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Caves of the Ashover Inlier

6th January 2013 - Allan Berry - SK 350 623

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Caves of the Ashover Inlier – 6th Jan 2013 – Allan Berry, Simon Dillon

On an unusually warm January day we decided to look at some holes in a small limestone outcrop called the Ashover and Crich Inliers. This area is completely surrounded by later Namurian rocks and so the potential for caves of any significant size is small. However there is potential for a system of limited size. The known caves and mines are listed very briefly in the “Caves of the Peak District” guide but very little information is given.
The first caves to be visited were the fall gate caves. There are 4 caves in a row in a cliff face and the guide book hinted at some potential. Indeed, the entrances to these caves were fairly large and showed signs of past water flow in the accessible passages. There were also some shot holes indicating some man-made enlargement at some time in the past.

Fallgate Cave no.1

Fallgate Cave no.1 was a very short walking size passage to a roomy chamber. The continuation from this chamber was a flat out crawl at roof level through to where daylight could be seen and an exit could be made by squeezing between boulders. The crawl contained many spiders and a roosting bat. There was no potential for further cave here.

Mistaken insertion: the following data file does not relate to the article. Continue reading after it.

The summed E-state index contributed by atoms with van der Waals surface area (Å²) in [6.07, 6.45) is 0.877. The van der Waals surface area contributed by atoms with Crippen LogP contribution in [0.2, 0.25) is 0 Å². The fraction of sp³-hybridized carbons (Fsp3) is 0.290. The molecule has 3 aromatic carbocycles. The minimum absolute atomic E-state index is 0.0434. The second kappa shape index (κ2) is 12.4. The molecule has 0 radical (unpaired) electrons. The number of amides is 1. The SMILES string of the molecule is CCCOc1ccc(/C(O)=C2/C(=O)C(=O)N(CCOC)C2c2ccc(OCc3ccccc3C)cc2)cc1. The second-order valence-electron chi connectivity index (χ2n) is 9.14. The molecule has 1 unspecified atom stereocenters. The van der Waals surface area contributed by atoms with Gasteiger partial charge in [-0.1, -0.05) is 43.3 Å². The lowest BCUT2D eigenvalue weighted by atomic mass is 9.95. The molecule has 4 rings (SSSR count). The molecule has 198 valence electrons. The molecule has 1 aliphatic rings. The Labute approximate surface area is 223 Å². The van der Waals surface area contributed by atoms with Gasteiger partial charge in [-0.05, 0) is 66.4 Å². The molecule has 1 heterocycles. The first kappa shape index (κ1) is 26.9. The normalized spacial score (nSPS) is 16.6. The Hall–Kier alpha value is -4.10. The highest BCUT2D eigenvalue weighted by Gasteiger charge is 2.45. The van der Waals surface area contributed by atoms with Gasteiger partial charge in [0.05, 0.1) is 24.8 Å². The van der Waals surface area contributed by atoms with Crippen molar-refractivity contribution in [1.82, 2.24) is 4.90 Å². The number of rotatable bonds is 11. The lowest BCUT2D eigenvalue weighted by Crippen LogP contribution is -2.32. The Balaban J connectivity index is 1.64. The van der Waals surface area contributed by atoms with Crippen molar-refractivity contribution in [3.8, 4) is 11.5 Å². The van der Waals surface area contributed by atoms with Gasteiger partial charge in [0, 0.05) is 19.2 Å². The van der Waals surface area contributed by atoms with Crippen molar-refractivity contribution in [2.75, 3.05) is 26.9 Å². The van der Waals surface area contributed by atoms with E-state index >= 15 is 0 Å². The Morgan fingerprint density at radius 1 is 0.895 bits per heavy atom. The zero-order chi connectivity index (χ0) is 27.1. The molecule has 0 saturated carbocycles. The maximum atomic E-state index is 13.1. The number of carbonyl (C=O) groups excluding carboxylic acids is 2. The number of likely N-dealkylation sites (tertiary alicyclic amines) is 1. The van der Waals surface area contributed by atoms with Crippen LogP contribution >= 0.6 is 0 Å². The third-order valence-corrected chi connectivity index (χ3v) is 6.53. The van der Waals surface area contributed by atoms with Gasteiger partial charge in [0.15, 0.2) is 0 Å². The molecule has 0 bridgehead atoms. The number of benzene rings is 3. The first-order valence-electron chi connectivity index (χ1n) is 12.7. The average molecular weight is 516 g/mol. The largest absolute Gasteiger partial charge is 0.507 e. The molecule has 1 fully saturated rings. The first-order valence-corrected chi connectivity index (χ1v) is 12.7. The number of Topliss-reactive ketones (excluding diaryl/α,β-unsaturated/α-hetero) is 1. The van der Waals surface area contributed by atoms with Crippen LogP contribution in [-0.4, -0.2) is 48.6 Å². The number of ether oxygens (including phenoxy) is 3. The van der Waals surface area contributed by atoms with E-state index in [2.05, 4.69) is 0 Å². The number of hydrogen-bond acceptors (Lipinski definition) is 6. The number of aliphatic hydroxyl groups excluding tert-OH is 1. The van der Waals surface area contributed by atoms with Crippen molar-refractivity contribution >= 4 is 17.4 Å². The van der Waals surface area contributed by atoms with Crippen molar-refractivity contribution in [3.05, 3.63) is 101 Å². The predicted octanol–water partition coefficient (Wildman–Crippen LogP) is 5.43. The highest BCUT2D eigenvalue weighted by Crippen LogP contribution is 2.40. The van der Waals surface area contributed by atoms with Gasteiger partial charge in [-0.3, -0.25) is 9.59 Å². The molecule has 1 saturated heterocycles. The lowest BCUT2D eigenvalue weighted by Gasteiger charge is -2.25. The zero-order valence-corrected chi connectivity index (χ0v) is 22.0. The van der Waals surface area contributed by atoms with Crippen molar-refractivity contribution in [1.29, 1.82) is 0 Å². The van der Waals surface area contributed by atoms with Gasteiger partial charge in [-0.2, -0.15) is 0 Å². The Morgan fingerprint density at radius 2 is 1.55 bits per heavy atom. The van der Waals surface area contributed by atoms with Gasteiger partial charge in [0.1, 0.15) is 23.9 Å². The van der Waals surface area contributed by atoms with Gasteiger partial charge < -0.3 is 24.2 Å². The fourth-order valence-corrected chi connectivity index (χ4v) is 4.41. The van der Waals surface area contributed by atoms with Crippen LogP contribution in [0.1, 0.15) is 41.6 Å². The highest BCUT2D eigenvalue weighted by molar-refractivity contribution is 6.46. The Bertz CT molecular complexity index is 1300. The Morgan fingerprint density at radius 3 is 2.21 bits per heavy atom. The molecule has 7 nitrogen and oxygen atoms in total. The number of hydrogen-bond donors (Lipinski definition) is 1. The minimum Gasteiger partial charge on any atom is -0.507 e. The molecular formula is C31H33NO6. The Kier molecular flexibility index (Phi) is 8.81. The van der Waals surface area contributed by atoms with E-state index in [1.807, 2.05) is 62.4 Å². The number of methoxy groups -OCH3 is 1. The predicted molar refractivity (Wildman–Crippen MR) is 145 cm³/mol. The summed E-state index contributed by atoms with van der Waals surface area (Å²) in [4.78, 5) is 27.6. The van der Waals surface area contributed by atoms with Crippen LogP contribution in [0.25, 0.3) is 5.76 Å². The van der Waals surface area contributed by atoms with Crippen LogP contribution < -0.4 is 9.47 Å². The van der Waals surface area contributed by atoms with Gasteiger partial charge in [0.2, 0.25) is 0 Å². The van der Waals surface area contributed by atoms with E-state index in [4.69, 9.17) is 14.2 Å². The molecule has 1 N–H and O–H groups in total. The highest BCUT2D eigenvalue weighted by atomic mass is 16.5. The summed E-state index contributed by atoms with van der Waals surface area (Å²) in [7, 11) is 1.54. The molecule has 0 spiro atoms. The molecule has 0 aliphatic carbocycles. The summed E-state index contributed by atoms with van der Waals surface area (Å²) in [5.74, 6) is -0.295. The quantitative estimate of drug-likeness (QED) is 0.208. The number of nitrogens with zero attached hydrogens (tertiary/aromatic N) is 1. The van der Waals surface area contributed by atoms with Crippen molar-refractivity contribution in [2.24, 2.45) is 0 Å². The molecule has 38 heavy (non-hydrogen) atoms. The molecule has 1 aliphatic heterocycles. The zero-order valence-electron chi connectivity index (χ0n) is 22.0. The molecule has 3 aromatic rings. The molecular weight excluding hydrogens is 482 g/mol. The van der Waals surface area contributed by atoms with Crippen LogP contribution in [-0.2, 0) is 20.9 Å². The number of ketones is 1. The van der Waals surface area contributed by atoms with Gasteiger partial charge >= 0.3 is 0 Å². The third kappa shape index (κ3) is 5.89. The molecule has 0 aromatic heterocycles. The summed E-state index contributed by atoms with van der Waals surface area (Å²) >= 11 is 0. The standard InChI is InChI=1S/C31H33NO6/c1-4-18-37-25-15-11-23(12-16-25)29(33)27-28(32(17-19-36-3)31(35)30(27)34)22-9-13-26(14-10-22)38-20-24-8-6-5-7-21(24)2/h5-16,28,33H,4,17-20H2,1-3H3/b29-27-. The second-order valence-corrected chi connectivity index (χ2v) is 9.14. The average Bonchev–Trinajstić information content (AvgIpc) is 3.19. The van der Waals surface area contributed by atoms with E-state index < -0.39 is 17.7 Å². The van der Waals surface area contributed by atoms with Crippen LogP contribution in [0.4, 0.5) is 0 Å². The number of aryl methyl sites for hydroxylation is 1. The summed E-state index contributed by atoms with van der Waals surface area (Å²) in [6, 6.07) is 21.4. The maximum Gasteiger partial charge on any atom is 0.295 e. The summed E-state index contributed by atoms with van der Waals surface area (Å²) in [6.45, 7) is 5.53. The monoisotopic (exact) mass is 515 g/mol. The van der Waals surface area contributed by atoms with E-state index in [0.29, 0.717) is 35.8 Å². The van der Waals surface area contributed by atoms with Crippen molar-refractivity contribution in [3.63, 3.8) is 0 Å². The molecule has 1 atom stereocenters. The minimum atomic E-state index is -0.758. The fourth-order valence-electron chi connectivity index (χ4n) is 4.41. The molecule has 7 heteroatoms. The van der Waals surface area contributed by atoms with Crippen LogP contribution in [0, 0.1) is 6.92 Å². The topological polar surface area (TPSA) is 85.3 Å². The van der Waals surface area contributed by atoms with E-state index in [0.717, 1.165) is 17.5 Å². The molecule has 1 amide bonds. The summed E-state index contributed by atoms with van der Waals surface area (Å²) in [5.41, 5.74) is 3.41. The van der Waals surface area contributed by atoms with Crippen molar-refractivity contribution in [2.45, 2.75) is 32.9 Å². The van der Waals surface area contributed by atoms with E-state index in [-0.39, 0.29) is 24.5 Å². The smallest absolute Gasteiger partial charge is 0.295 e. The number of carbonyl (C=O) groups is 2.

Fallgate Cave No.2

Fallgate cave No.2 was very similar to No.1. It consisted of a walking size passage which turned a right angled bend and then gradually lowered to a flat out crawl over earth fill. The spiders in this one were much bigger! The guide book says that there is potential here but we did not see it. There are certainly better places to dig in Derbyshire! Simon actually crawled over the earth fill (beyond where the guide book stops) but this ended without much potential for further cave.

Fallgate Cave no.3

Fallgate cave No.3 involved a very tricky climb up the cliff face. Not so easy on wet rock with willies on and I fell off it at least once whilst we attempted to get in. This lead via a tight meandering rift passage to a chamber near the surface. Again, very little potential for further cave here.

Fallgate Cave No.4

Fallgate cave No.4 involved a squeeze under fractured rock into a very small chamber absolutely full of large Spiders. Not a nice place to be. Again, very little potential.

Old Woman’s Well

Old Woman’s well is a rising just outside of Ashover. We took a quick look for completeness on the way past.

Dumble Hole Swallets

Dumble hole swallets are a series of three swallets taking a small amount of water. This water has been dye tested to Old Woman’s Well 0.5km away and 46m lower. This one actually looked interesting but unfortunately we had just got changed from out fallgate trip and this one was very wet. The guide book gives very little information on this potential cave but the photograph shows a barrel entrance leading to a drop which takes water.
It may be worth another look here in drier weather. Some research on the web when I got home talked of a small pitch to lots of tight crawls. Sounds more promising than the others we visited today.

Unknown Mine?

We also found, what appeared to be, a mine level that is not mentioned in the guidebook. This was capped with concrete but had tramlines running out of it. We took a picture for the record:

 

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